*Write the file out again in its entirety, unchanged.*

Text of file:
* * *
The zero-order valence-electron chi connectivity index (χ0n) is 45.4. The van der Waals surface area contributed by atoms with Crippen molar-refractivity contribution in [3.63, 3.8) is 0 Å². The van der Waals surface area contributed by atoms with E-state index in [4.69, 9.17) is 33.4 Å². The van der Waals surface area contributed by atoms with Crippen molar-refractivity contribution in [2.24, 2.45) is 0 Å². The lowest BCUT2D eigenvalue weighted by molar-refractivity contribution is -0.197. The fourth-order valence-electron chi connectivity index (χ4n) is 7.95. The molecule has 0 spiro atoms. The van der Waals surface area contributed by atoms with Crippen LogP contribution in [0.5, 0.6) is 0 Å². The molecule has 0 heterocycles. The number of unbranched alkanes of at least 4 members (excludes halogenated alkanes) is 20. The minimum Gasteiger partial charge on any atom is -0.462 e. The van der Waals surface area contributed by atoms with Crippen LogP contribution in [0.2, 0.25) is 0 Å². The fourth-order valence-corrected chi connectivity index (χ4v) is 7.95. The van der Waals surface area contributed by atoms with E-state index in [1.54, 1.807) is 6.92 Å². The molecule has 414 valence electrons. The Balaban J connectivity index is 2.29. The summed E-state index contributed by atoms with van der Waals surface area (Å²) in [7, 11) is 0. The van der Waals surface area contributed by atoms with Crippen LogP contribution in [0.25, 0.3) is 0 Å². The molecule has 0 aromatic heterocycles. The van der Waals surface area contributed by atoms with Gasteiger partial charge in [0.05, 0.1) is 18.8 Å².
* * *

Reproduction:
The zero-order valence-electron chi connectivity index (χ0n) is 45.4. The van der Waals surface area contributed by atoms with Crippen molar-refractivity contribution in [3.63, 3.8) is 0 Å². The van der Waals surface area contributed by atoms with E-state index in [4.69, 9.17) is 33.4 Å². The van der Waals surface area contributed by atoms with Crippen molar-refractivity contribution in [2.24, 2.45) is 0 Å². The lowest BCUT2D eigenvalue weighted by molar-refractivity contribution is -0.197. The fourth-order valence-electron chi connectivity index (χ4n) is 7.95. The molecule has 0 spiro atoms. The van der Waals surface area contributed by atoms with Crippen LogP contribution in [0.5, 0.6) is 0 Å². The molecule has 0 heterocycles. The number of unbranched alkanes of at least 4 members (excludes halogenated alkanes) is 20. The minimum Gasteiger partial charge on any atom is -0.462 e. The van der Waals surface area contributed by atoms with Crippen LogP contribution in [0.2, 0.25) is 0 Å². The fourth-order valence-corrected chi connectivity index (χ4v) is 7.95. The van der Waals surface area contributed by atoms with E-state index in [1.54, 1.807) is 6.92 Å². The molecule has 414 valence electrons. The Balaban J connectivity index is 2.29. The summed E-state index contributed by atoms with van der Waals surface area (Å²) in [7, 11) is 0. The van der Waals surface area contributed by atoms with Crippen LogP contribution in [0.25, 0.3) is 0 Å². The molecule has 0 aromatic heterocycles. The van der Waals surface area contributed by atoms with Gasteiger partial charge in [0.05, 0.1) is 18.8 Å².